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J Adv Nurs. 2009 Jul;65(7):1370-80. doi: 10.1111/j.1365-2648.2009.04991.x. Epub 2009 May 9.

Comparison of postoperative pain management using two patient-controlled analgesia methods: nursing perspective.

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Research Concepts, Memorial Hermann-Memorial City Hospital, Houston, Texas, USA.



To compare the effect of fentanyl iontophoretic transdermal system and morphine intravenous patient-controlled analgesia on the time-efficiency and convenience of postoperative patient care.


Intravenous patient-controlled analgesia with morphine is effectively used to manage postoperative pain; however, it takes time to set up and administer.


Nurses evaluated patient-care tasks with fentanyl iontophoretic transdermal system and/or morphine intravenous patient-controlled analgesia in two phase IIIb studies (n = 1305) using a nurse ease-of-care questionnaire. A responder for time-efficiency and convenience responded with one of the top three positive choices on all items; for satisfaction, a responder chose one of the top two positive choices on both items. Data were collected between March 2004 and April 2005.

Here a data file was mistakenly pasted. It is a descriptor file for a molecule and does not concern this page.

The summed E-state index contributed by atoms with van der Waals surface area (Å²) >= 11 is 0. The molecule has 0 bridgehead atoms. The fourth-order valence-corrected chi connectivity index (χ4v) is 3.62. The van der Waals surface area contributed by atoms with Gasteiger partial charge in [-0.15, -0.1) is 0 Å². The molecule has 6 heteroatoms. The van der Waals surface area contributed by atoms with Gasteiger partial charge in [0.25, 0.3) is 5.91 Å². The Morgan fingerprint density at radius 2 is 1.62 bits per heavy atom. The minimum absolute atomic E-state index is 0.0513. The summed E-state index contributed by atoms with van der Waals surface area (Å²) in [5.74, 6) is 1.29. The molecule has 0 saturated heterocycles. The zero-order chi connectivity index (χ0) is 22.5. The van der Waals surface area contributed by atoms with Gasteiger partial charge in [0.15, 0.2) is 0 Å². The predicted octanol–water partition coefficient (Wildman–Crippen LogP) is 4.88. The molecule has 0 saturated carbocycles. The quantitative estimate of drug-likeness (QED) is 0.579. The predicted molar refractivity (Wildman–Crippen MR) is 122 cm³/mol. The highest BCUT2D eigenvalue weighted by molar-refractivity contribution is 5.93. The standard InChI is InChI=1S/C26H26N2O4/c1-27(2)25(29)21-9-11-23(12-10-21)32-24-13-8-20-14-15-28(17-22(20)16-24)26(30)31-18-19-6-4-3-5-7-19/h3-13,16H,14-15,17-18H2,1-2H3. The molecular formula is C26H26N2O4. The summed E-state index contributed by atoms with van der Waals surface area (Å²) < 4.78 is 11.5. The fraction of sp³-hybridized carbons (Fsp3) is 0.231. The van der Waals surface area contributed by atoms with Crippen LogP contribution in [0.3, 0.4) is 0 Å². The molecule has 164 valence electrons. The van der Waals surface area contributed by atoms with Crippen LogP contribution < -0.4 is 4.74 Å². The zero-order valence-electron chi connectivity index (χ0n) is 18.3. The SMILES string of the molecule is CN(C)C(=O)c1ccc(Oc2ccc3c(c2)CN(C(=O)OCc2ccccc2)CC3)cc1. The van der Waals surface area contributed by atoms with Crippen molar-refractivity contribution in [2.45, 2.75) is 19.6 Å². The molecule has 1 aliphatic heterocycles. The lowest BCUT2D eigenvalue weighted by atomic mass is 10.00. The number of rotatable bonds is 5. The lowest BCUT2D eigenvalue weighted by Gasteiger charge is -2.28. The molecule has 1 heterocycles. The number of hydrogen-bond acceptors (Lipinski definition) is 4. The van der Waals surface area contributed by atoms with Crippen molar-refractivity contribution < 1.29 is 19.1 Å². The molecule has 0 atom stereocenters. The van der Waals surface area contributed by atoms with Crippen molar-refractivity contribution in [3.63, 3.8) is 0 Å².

In both studies, greater proportions of nurses were responders for fentanyl iontophoretic transdermal system than for morphine intravenous patient-controlled analgesia, respectively, for time-efficiency [total hip replacement surgery, 80.9% (250/309) vs. 57.7% (172/298), P < 0.001; abdominal/pelvic surgery, 84.8% (162/191) vs. 57.7% (113/196), P < 0.001], convenience [total hip replacement surgery, 85.5% (271/317) vs. 64.1% (191/298), P < 0.001; abdominal/pelvic surgery, 89.2% (166/186) vs. 62.8% (123/196), P < 0.001], and satisfaction [total hip replacement surgery, 66.6% (247/371) vs. 33.3% (108/324), P < 0.001; abdominal/pelvic surgery, 67.4% (155/230) vs. 38.2% (84/220), P < 0.001]. Higher proportions of nurses favoured fentanyl iontophoretic transdermal system than morphine intravenous patient-controlled analgesia in both studies (P < 0.001).


The fentanyl iontophoretic transdermal system appears to be simpler, easier to use, and more satisfactory for nurses than morphine intravenous patient-controlled analgesia.

[Indexed for MEDLINE]

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